ANCHORAGE -- The Alaska Court of Appeals has denied convicted murderer Paul Stavenjord's claim that he should have received a change of venue due to intense media coverage of his case before his 1998 jury trial in Palmer.

The appeals court, in an opinion released March 28, also disagreed with Stavenjord's contention that police investigators failed to supply a judge with all the facts when applying for search warrants after the slayings of Carl Beery and Deborah Rehor near Chulitna in 1997. Beery and Rehor were reported missing following Memorial Day weekend 1997, when Rehor did not return to work. Stavenjord, who lived in a cabin near the couple's cabin in Chulitna, was questioned during the search for the pair, but was not initially considered a suspect.

That changed, however, after searchers found the bodies of both victims in the Pass Creek area. Stavenjord subsequently dropped out of sight and, after nearly a month-long manhunt, turned himself in to Anchorage police.

A Palmer grand jury indicted Stavenjord on two counts of first-degree murder, one count of first-degree assault and two counts of second-degree theft. At trial, Stavenjord claimed he shot Beery in self-defense after Beery caught Stavenjord and Rehor having consensual sex and opened fire. Beery was killed during that exchange of gunfire, Stavenjord claimed.

Stavenjord was convicted of two counts of first-degree murder and acquitted of the other charges. He was sentenced in November 1998 to two 99-year consecutive terms. In his appeal, Stavenjord said search warrants of his person, his property and his vehicles were obtained by police investigators with intentional or reckless misstatements or omission of facts. There was information not provided to the judge when Alaska State Troopers sought a search warrant from the judge, Stavenjord claimed. Some of this information concerned another suspect in the case, a man who had been camping near the area where the victims' bodies had been found. The state asserted that although the camper had been the first suspect of investigators, he had been ruled out before the Stavenjord warrants were sought.

Stavenjord asserted that omitting the information about this other suspect had been reckless. Some of this information included the background and criminal record of the camper and fibers found near Rehor's body that were similar to those in the camper's clothing. Omitted information Stavenjord claimed would have corroborated his whereabouts on May 23 and 24 included receipts from the Igloo, where Stavenjord said he made a purchase while away from Chulitna that weekend.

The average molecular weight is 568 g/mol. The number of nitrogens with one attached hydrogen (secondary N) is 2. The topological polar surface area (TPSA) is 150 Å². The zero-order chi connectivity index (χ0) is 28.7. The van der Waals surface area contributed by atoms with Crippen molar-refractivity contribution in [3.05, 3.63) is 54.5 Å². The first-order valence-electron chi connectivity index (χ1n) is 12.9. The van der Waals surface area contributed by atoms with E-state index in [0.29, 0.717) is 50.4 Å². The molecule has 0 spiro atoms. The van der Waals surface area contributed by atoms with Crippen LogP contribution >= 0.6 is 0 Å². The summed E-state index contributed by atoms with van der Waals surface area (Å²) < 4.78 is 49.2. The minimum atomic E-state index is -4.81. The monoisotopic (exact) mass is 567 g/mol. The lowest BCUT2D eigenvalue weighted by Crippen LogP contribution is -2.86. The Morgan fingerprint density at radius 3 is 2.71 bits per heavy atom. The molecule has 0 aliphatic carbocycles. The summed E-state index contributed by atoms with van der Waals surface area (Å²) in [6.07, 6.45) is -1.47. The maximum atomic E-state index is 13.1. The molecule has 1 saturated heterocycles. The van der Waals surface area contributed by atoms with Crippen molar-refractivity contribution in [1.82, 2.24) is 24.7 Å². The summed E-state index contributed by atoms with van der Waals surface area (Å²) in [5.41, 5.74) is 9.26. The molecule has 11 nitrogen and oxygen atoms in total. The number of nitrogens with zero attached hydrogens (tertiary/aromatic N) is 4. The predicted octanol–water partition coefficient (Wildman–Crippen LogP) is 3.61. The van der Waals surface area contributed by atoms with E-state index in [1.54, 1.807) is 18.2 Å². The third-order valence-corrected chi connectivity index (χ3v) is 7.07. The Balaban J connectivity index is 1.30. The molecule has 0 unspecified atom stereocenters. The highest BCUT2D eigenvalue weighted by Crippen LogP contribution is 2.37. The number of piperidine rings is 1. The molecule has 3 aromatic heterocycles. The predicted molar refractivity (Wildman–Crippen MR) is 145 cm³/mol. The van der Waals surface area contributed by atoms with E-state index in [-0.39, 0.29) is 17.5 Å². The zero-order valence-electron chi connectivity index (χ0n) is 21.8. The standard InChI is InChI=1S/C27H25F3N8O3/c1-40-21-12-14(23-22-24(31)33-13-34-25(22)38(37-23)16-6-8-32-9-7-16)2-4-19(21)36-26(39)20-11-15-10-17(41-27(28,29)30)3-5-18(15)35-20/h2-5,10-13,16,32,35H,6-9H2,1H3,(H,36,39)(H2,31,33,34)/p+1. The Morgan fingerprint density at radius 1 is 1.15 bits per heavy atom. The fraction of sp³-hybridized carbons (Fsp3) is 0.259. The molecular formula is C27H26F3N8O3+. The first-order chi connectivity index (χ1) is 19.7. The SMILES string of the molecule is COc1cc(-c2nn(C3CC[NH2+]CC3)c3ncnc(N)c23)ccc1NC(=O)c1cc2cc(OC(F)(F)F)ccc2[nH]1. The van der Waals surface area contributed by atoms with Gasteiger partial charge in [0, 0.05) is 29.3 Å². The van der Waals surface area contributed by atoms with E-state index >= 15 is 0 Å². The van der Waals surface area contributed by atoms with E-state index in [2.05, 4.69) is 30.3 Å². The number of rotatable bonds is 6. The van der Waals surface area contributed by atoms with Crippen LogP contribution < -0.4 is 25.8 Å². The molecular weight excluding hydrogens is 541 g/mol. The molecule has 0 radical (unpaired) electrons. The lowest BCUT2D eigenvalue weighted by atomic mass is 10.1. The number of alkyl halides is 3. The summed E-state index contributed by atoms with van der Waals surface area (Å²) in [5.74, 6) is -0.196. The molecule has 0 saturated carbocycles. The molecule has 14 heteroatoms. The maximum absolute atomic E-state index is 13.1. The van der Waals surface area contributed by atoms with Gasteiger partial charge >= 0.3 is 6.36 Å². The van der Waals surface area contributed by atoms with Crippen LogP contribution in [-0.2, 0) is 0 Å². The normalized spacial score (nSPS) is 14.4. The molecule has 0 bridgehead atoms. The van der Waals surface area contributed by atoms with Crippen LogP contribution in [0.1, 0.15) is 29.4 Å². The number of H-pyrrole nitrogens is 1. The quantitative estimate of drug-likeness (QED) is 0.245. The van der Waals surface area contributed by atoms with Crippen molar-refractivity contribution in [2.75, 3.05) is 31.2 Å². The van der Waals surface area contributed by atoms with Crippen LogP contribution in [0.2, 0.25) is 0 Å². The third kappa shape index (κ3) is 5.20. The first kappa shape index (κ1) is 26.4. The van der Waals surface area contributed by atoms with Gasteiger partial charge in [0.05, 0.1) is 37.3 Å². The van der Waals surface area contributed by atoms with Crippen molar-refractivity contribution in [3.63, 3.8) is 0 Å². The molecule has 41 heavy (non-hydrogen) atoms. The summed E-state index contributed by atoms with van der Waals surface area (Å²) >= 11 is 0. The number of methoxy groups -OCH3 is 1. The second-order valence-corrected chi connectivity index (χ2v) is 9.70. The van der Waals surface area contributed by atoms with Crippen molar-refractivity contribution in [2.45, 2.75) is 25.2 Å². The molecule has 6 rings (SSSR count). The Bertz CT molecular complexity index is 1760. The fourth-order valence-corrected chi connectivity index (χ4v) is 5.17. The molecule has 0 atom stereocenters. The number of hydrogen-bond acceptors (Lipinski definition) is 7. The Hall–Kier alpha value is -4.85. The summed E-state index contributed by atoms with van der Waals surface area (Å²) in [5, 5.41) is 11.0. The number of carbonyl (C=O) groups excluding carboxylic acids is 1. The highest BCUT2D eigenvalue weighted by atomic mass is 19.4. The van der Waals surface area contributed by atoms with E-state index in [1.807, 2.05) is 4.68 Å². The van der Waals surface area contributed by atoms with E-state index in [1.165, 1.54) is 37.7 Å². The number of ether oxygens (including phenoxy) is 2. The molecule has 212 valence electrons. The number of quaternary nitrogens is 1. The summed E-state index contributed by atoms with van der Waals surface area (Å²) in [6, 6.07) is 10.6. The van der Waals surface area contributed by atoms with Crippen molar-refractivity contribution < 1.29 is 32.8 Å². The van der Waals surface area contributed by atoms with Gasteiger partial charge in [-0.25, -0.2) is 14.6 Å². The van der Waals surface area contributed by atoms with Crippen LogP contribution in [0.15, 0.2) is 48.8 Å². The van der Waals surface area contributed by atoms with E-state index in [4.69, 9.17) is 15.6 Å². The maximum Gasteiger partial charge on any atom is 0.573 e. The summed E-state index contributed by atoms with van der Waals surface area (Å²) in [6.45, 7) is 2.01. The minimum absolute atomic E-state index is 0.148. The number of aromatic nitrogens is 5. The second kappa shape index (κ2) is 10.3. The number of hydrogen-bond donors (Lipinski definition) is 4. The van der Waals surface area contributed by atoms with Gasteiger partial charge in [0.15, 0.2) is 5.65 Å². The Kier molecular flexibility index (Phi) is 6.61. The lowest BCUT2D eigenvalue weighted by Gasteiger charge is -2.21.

The appeals court rejected Stavenjord's arguments and upheld the search warrants based on evidence presented at the trial, including Stavenjord's admission at trial that he was involved in the homicides. "Thus, Stavenjord's case at trial affirmatively supported the magistrate's decision to issue the search warrants," the appeals court stated in the opinion. The opinion also stated the potentially reckless omissions were not material to finding probable cause against Stavenjord.

Regarding the claim that the court improperly denied Stavenjord's motion for a change of venue, the appeals court opinion stated, "Even though there was substantial pre-trial publicity, it is apparent that in an area as physically large as the Mat-Su area, considering the size of its population, many people were not influenced by the media coverage." Much of the media coverage in the case chronicled Stavenjord's life, including past criminal activity that was ruled inadmissible during the trial.

None of the selected jurors knew any of the parties involved, according to the court's findings, and at the end of jury selection only one recalled any of the inadmissible evidence about Stavenjord -- one juror remembered something about Stavenjord's involvement in a robbery. The juror was excused from service at that time.

Shortly after his January 1999 sentencing, Stavenjord's public defenders filed a motion in Palmer Superior Court requesting a new trial. The motion was based on claims that Stavenjord lied under oath about the gun used in the killings, and did so at the prompting of his attorneys.

The lie prejudiced the jury, his attorneys claimed. In June 2000, however, Superior Court Judge Eric Smith denied the request for a second trial, stating that while Stavenjord's former defense attorneys may have used bad judgment, their mistakes did not add up to incompetence. Stavenjord's current defense attorney, Assistant Public Defender Margi Mock, said last week she was not certain if she would be requesting a review of the appeal by the Alaska Supreme Court on behalf of her client.

Stavenjord is currently serving his time at the Central Arizona Detention Center in Florence, Ariz.

Load comments